How I Read 12 Books in a Month

October was my best reading month in over a year. By the end of October, I’d finished no less than 12 books on Goodreads. The best part is that I had no idea I had read so much.

I experienced an equally successful reading month in May 2020. I was in lockdown, had developed sleep dread (meaning I stayed up reading, for lack of something better to do, almost all night), and had next to nothing else to do.

Now I work full-time, run this publication, have a somewhat active life and several laborious hobbies (knitting and embroidery), so given the circumstances, reading 3 books/week seems impossible.

And it is, for the most part. But if October proved something to me, that’s how skilled I am at finding time to read no matter the circumstances — if I really want to, that is.

Upon thinking long and hard about how I did it, I came up with a few strategies that helped me, and therefore can help anyone else, read more.

How to Read More


Half of the books I completed last month were audiobooks. Realistically, without audiobooks, my overall reading stats would drop by about 40% in a year. And I don’t really want to sacrifice that many books.

If you’re put off by audiobooks for the common reasons of: one, Audible is quite expensive or two, you can’t get to grips with them, I may have solutions for you.

In terms of cost, shift from Audible altogether and give your money to Scribd or Libby instead. Yes, they are technically borrowing services, but you only pay the monthly fee and can access any and all audiobooks and e-books available at no extra cost.

Scribd is £9.99/$9.99 and Libby is free, but you need a library membership, which is already more worth it than dumping more money into Amazon.

But if you can’t afford any subscription, YouTube has a decent selection of free audiobooks you can try.

As for not being able to get to grips with them, try listening to easy and accessible titles first. YA, romance and contemporary fiction work best for me, as they are easy to follow and the language is conversational. 

I don’t recommend listening to Classics or poetry, but non-fiction, as long as it’s not too scientific, can also be a good option.

Set aside a reading slot each day

This is ridiculously effective. Try to find a slot of time in your daily routine when you know you normally don’t do anything and set that aside just for reading. 

This can be an hour before bed or half an hour with your morning coffee, or maybe during your lunch break or while the kids are napping. No matter how busy we are, there will always be ‘dead’ times in a day when we just sit around doing nothing.

Use that time for reading and you’ll be surprised how much progress you can make. I read from 10 pm every night, once my partner has gone to bed, usually between 30 minutes and an hour. It’s also a very good habit before going to sleep.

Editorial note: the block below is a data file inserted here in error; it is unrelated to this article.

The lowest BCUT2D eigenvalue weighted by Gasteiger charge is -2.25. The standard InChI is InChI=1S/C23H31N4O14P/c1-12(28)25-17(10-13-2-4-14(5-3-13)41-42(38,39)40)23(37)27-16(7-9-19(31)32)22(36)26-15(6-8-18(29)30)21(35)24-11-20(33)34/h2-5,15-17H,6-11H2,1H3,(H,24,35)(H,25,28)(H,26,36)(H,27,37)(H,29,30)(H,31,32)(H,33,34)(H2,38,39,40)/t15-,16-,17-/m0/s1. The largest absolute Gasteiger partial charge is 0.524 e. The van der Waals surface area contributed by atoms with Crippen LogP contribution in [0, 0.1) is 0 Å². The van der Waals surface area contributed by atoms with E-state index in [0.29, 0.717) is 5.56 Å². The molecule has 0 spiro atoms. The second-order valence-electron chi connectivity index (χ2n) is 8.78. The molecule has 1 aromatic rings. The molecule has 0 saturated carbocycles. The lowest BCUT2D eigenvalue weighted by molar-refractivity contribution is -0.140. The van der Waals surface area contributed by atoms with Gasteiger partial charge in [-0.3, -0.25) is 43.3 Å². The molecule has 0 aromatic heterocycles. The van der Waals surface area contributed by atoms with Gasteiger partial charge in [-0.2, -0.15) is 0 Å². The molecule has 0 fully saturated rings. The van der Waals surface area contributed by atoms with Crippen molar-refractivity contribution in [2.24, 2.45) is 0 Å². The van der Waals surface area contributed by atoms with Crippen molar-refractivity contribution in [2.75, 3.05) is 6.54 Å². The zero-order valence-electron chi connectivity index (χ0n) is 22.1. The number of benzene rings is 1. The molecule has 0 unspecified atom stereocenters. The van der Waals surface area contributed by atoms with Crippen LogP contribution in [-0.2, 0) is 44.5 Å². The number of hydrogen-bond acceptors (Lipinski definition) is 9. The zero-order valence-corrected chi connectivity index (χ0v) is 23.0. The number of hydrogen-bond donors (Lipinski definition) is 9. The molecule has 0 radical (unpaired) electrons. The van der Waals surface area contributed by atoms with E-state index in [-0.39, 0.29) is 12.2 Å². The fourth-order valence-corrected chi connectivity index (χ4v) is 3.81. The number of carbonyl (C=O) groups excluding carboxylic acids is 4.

Key tip: make sure this is roughly around the same time every day, so you know that’s your non-negotiable reading time.

Dedicate a weekly routine to reading

Do something every week specifically to get you in the reading mood. This can be an extra-long bubble bath, some time by yourself in the park, or going to a coffee shop for the purpose of reading.

The latter is my choice, to no one’s surprise. I read for an hour and a half every Saturday in the cafe of my local book store. I am more likely to focus within that environment because it is buzzing with people doing the same thing.

It fills me with inspiration, motivation and sheer love for books and for the simple act of sitting down and diving into a story.

Special Mentions

Now those three are the main things that keep my pages turning, but other, less routine tips can come in handy when you go off track. Some of my favourite emergency reading tips are:

  • Setting a page goal: I challenge myself to read a set number of pages in a set number of days and then the games begin. A good example is Regan from peruseproject, who aims to read 500 pages every weekend.
  • Joining a book club: Now this can be in the true sense of the word, or you can read along with the virtual book clubs out there. My favourite is the Late Night Book Club on YouTube. They always get me excited for their live shows and that leads to me picking up what they’re reading.
  • Buddy reading: I did this for the first time with my friend Anangsha Alammyan and it was an incredible experience. I’m planning to do it again with my best friend soon. It holds you accountable, keeps you excited and strengthens the bond you have with that person.

Regardless of how many books you read, it’s really all about the experience and the enjoyment you get out of it. Wanting to read more is admirable, but make sure you don’t fall for the numbers and forget to enjoy the journey.

Eliza Lita is a freelance writer based in the UK. She covers books and reading, fitness, lifestyle, and personal development. For more of her stories, please consider signing up for a Medium membership through her referral link

Published by Eliza Lita

Founder and editor-in-chief: Coffee Time Reviews. Freelance writer and Higher Ed comms person.

4 thoughts on “How I Read 12 Books in a Month

  1. I do admire how much you read. Even though I don’t read anywhere near as much as you do, I feel a need to read every chance I get. Sometimes I think it’s like an addiction!


    1. Thank you! It’s very satisfying to exceed our goals this much, isn’t it? I also doubted at the beginning of the year that I would even reach my goal of 3 books/month, yet here I am 🙂


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